Managing the Holiday Crunch

By Amanda Beattie
05 Nov 2018

This year, many employees will be going into November with a significant chunk of their annual leave not taken. According to BrightHR, 83.3% of UK employees have not booked all of their annual leave for 2018, meaning there are a huge number of holiday days yet to be taken.

This is similar to last year, when 83.2% of UK employees had unused annual left by the end of December.

Depending on sector, businesses may decide to shut the office down over Christmas. In these circumstances, employees might like to save up their annual leave entitlement and attach them to the mandatory leave they already have, giving them a lengthy winter break. For organisations that cannot shut over the Christmas period, the month of December can become a mess of overlapping annual leave requests.

Managing Requests

How do you work out which requests to approve and which to deny? How do you keep disgruntled employees from raising a grievance? Here are a few tips on how to manage requests:

  1. Let your employees keep track: If your employees are overtly aware of their holiday entitlement, how much they’ve taken, and how much they’ve yet to take, they are more likely to book it. Providing them with a means to keep track of their annual leave will increase visibility and allow them to request holiday more easily. Also, sending monthly alerts, or updates on annual leave entitlement is a good way of reminding staff that they need to take time off.

  2. Start the conversation: Conduct a review of the remaining holiday of your employees. If the review shows that there is a lot of outstanding annual leave remaining, send out a company-wide email, or if your schedule permits, hold a meeting with employees and begin a discussion. You can put forward your expectations and requirements, and then employees are under no illusions regarding their entitlement and what they can expect when making requests.

  3. Be fair and consistent: Especially in smaller teams, make sure each of your employees gets the opportunity to take some time off if they’ve requested it. If you have previously set strict guidelines then stick by them, otherwise things can get messy. For example, if you are running a ‘first-come-first-served’ policy, don’t approve request for leave that comes in a few days before Christmas over someone who submitted their request over a month ago.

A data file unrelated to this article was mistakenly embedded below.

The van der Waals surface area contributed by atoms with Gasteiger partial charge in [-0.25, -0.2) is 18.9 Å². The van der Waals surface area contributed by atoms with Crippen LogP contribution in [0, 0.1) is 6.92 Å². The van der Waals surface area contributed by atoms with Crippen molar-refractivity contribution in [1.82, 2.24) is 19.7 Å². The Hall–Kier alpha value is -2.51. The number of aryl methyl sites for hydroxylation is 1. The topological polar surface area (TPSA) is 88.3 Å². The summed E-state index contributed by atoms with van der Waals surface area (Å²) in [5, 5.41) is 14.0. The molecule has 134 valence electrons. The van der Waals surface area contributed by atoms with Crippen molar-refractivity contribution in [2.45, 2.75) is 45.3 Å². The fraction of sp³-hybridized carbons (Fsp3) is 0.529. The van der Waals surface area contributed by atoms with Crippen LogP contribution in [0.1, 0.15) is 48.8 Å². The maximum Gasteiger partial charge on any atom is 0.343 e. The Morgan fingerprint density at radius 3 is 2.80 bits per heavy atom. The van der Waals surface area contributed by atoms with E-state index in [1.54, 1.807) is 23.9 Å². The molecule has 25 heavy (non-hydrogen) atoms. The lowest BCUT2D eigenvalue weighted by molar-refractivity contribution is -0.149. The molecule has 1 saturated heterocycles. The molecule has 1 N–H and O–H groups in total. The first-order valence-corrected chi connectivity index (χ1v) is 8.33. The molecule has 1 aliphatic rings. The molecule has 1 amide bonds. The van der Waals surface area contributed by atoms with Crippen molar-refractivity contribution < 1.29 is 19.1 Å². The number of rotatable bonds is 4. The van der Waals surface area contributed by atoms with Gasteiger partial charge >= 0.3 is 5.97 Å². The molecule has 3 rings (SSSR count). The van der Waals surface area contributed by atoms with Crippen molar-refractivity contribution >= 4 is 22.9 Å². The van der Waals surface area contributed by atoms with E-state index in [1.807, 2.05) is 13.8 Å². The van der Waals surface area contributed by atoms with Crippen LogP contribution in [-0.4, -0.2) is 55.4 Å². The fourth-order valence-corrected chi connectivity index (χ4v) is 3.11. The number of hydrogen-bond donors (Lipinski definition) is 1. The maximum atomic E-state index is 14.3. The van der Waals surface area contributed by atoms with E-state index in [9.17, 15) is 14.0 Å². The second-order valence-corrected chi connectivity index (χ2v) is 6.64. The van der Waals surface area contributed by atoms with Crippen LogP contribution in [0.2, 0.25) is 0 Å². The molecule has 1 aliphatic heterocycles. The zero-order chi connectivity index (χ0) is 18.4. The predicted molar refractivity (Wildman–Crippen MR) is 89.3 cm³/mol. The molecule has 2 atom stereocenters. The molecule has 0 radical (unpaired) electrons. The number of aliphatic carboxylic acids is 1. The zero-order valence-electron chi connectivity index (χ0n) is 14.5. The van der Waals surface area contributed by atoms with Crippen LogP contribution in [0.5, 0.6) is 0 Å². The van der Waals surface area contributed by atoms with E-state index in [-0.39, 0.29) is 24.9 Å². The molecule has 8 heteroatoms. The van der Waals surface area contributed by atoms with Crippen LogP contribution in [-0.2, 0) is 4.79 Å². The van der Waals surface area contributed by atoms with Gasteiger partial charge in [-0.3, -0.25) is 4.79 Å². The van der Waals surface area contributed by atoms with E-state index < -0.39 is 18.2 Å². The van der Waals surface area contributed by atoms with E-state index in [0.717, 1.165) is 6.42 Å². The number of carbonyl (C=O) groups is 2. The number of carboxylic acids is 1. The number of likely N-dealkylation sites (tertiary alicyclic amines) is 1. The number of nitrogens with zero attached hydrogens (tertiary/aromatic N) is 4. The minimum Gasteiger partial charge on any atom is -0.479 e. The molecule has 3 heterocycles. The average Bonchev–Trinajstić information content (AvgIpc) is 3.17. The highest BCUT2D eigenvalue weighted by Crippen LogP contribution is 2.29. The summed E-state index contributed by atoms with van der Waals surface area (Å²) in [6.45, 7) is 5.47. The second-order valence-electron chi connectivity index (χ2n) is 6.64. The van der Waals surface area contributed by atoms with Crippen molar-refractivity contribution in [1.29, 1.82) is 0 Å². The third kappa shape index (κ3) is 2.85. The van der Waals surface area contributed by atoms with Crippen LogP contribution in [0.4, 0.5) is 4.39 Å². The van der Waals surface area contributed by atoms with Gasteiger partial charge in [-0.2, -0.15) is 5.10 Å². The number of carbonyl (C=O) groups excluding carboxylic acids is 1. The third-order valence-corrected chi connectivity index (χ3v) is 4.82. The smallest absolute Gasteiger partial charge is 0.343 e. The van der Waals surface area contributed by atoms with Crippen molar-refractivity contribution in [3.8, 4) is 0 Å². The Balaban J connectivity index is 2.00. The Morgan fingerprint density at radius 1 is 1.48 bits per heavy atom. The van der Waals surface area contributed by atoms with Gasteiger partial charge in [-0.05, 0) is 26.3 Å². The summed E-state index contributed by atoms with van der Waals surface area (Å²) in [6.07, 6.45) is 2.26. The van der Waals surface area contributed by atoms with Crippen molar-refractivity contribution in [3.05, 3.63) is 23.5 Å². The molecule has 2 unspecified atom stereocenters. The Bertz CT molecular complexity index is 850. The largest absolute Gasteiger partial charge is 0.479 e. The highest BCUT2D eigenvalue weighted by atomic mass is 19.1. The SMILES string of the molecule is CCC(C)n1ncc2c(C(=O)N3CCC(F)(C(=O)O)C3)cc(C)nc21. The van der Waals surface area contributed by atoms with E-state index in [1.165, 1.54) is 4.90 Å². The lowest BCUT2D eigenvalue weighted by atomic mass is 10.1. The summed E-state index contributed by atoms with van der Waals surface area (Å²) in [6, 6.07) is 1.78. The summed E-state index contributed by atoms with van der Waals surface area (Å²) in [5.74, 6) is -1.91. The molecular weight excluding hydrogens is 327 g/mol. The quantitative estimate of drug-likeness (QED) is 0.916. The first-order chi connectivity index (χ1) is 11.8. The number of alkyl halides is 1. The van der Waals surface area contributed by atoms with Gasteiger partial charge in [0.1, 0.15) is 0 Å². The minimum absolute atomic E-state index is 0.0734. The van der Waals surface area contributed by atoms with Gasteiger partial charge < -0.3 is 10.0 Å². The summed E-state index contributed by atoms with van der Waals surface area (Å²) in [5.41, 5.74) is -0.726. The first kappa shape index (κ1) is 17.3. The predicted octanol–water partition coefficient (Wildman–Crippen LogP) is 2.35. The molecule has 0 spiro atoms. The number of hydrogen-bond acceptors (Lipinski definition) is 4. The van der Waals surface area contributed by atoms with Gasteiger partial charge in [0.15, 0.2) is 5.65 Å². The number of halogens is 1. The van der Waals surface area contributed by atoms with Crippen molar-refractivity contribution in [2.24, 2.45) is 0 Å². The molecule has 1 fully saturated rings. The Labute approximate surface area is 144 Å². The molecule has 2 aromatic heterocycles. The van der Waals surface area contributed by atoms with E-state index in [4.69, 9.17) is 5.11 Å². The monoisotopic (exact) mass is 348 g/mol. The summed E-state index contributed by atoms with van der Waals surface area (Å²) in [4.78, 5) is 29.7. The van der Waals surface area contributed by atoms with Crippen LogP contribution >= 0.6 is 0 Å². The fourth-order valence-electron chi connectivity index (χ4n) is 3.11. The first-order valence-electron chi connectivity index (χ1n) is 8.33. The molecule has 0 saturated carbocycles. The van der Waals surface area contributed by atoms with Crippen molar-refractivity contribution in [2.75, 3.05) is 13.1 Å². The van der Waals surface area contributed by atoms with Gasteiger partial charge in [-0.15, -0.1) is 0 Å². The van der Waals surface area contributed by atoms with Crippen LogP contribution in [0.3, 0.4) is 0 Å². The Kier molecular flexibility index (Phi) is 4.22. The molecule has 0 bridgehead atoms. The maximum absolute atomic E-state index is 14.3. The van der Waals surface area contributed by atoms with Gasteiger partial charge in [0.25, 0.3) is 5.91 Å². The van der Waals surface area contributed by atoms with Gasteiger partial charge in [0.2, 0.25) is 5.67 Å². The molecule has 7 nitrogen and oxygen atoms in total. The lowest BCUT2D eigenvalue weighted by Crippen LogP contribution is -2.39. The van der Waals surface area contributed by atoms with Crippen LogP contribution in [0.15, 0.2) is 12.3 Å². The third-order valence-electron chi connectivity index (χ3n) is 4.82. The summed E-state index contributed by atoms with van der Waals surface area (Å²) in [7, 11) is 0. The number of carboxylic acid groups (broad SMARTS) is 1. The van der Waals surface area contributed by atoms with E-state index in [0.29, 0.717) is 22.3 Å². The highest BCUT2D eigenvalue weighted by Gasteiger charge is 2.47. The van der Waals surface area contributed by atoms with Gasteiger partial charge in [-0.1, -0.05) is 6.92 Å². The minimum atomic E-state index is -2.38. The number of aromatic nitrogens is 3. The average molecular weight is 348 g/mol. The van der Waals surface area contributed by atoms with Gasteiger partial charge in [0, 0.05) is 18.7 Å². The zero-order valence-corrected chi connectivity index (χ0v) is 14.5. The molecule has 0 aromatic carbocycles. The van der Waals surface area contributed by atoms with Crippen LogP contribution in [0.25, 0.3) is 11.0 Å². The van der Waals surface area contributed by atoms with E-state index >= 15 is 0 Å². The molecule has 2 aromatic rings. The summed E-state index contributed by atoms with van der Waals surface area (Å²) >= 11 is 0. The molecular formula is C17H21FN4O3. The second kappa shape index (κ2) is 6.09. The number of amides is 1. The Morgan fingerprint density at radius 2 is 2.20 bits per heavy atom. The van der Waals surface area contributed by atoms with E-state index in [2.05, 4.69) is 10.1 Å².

That being said, if you receive a holiday request that doesn’t meet your guidelines, but there is a good reason for the booking, then consider the request seriously and see if you can accommodate it in some way. (For example, if an employee was on sick leave when the guidelines for annual leave over the Christmas period was sent out, and they didn’t return to work for another week, at which point several requests had been submitted on the same dates they wanted.)

  4. You can always say no: Ultimately, you have the final say as an employer when the employee can take leave, in line with your internal holiday policy. If the requests are piling up and it isn’t viable for everyone to have the time off, tell them. Legally, you are within your rights to refuse holiday requests, just make sure you show that you have at least tried to accommodate all employee’s requests, and you have taken into consideration all factors.

Expert Support

If you need assistance with holiday requests or any other HR issue over the coming holiday period, speak to a Croner expert on 01455 858 132.

About the Author

Amanda Beattie

Amanda represents corporate clients and large public bodies, including complex discrimination and whistleblowing claims. Amanda also drafts and delivers bespoke training regarding all aspects of employment law, including ‘mock tribunal’ events; in addition she also frequently drafts employment law articles for various publications for Croner and their clients.

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